With installations only requiring two staff or contractors, and those being at each end of the pathway, there is no challenge in creating the social distancing needed in the COVID-19 pandemic. The ABF solution is an “installation distancing” answer to the COVID-19 pandemic-challenged work environment. A team of contractors working in active work areas are not needed for a successful ABF installation. The two staff needed are at the pathway ends which are typically isolated from the active areas used for the primary function of the facility (Fig. 3).

ABF Tube Cable in Plenum Space

Fiber Bundle blown from computer room A to computer room B with no disruption to active work space.

Fig. 3

Security is another key consideration, that if not addressed, can lead to costly issues in both financial and time consequences. Many companies have a need for multiple network applications to be installed within their facilities. And at the extreme are Colocation Data Centers with fiber optic infrastructure supporting a number of clients. The ability to keep these discrete networks, whether by application or by client, secure is a top priority. ABF utilizes the tube cable pathway, which has an outer jacket and multiple inner tubes; therefore, each are available to install a fiber bundle. The tube cable pathways come in 2, 4, 7, 12, 19 and 24 tube versions. These tubes can be populated with fiber bundle when the network, application, or customer requires it. This offers a deferred cost benefit during the initial network build as you only have to pay for the exact fibers you need versus installing dark/unused fibers that you pay for up front.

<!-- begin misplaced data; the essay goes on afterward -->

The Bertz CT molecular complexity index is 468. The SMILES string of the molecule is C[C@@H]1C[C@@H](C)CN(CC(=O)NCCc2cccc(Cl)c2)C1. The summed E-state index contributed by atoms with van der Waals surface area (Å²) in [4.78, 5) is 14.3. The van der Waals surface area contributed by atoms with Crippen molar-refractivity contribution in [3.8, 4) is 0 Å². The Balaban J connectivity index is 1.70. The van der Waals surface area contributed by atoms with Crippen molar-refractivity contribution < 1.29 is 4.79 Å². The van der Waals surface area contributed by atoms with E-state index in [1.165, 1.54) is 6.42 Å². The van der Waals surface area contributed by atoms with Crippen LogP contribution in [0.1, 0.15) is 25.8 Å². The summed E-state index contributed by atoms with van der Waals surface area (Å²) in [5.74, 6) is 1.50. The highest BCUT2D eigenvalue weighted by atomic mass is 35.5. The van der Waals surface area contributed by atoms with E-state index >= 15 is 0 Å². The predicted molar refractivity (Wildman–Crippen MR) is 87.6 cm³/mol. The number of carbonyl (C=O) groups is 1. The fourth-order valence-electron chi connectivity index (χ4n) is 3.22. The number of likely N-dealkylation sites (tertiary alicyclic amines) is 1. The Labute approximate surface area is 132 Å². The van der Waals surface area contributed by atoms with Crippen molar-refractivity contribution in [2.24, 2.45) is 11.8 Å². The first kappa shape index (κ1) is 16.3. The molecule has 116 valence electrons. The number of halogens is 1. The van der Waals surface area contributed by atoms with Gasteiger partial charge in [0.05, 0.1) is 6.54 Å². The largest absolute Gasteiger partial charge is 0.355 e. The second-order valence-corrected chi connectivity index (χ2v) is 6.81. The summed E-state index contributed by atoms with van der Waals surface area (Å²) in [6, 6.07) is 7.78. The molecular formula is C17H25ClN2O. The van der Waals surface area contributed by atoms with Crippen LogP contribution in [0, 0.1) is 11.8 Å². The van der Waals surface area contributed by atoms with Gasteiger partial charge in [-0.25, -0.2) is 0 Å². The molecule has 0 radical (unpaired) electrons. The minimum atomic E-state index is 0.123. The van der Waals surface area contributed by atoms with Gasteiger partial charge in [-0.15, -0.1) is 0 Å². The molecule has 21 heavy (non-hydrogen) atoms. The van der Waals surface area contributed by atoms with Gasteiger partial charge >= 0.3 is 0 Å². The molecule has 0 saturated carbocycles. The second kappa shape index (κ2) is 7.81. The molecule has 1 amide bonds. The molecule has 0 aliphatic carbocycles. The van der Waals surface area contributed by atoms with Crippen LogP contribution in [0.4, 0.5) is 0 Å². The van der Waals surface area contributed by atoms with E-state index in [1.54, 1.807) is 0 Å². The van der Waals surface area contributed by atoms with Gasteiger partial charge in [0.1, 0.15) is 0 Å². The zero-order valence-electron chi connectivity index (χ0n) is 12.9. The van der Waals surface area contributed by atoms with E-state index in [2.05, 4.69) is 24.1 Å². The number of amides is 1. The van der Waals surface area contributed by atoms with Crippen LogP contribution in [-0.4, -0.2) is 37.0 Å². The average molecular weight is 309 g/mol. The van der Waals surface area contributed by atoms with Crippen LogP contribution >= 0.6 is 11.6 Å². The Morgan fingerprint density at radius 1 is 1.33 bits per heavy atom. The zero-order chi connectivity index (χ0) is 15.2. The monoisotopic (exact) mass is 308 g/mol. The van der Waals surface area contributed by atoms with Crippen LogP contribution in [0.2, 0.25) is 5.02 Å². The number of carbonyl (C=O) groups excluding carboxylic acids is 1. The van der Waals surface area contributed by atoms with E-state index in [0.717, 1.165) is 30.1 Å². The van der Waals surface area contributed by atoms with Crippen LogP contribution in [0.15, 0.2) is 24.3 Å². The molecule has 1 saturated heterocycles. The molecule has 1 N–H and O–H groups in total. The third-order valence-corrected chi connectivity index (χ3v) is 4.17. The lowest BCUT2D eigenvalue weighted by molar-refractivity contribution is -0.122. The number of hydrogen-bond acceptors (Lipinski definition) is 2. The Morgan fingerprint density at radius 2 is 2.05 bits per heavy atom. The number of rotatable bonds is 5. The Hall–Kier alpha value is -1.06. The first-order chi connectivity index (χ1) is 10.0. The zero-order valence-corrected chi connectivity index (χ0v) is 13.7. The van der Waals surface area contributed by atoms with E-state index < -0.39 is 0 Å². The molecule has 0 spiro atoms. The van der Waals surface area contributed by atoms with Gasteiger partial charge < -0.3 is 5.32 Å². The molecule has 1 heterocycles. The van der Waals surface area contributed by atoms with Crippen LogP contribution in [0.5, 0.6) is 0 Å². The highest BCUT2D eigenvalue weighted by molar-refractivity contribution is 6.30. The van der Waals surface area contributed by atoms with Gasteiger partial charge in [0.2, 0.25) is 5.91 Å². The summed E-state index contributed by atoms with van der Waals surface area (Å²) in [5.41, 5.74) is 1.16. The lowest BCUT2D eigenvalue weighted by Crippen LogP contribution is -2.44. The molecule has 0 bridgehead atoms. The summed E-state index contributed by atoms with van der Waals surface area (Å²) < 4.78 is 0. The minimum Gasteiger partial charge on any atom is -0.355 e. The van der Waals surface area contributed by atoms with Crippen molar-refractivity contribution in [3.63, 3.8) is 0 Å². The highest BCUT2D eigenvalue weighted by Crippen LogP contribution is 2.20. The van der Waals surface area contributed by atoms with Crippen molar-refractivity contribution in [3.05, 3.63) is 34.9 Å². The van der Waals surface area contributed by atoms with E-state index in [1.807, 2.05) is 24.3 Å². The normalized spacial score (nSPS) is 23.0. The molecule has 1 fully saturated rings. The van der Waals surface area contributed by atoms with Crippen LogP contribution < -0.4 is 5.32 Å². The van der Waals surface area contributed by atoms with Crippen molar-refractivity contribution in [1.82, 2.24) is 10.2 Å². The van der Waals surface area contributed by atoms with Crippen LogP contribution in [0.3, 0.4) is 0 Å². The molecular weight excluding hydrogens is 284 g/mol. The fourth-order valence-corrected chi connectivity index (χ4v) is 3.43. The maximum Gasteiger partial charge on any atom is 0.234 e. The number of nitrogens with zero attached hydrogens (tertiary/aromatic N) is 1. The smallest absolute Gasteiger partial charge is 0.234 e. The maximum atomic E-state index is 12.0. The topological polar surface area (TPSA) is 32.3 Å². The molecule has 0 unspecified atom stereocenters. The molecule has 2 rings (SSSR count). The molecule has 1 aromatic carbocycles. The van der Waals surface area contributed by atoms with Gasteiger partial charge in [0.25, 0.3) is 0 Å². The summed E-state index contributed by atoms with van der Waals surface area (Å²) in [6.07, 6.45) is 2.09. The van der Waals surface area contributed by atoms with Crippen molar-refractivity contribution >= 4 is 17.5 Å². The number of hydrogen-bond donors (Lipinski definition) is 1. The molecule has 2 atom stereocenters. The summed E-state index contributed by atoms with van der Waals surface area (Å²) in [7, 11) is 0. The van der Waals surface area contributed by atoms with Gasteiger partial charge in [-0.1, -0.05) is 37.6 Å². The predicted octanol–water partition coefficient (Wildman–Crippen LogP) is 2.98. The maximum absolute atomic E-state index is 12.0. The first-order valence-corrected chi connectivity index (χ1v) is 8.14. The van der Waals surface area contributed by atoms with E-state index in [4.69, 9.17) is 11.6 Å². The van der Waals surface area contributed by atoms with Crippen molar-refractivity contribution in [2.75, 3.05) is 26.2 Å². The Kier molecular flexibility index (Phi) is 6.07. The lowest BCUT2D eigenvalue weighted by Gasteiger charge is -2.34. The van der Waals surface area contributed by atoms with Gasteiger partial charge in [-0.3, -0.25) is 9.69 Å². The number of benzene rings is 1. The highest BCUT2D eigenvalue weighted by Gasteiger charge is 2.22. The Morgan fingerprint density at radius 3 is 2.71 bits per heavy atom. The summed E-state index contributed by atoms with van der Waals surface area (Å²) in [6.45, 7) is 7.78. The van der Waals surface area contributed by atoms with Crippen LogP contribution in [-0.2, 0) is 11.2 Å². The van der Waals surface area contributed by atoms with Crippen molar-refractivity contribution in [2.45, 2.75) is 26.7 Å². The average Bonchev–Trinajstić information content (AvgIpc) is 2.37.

Additionally, each tube offers a much higher level of security compared to conventional cabling methods (Fig. 4).

Fig. 4

Each discrete network can be protected within a dedicated tube.
In this example there are seven discrete tubes available.

In the case of a Colocation Data Center, overhead cable management is populated through the course of time with hundreds and even thousands of cables to manage the constant MACs of the network to meet customer requirements. In these cable management trays, you may find cables supporting different client’s side-by-side: overlapping or being overlapped. Making changes to a cable in this environment carries a level of risk of possibly and unintentionally impacting a neighboring network. With the ABF tube cable system, a new fiber bundle can be installed to support a new network, application, or customer requirement without ever interfering or impacting neighboring networks that are safely protected within their discrete tube. Colocation Data Centers may be the extreme example, but this scenario is also possible at some scale with companies having various discrete networks such as: supporting operations, campus security, IT, Audio and Visual, etc.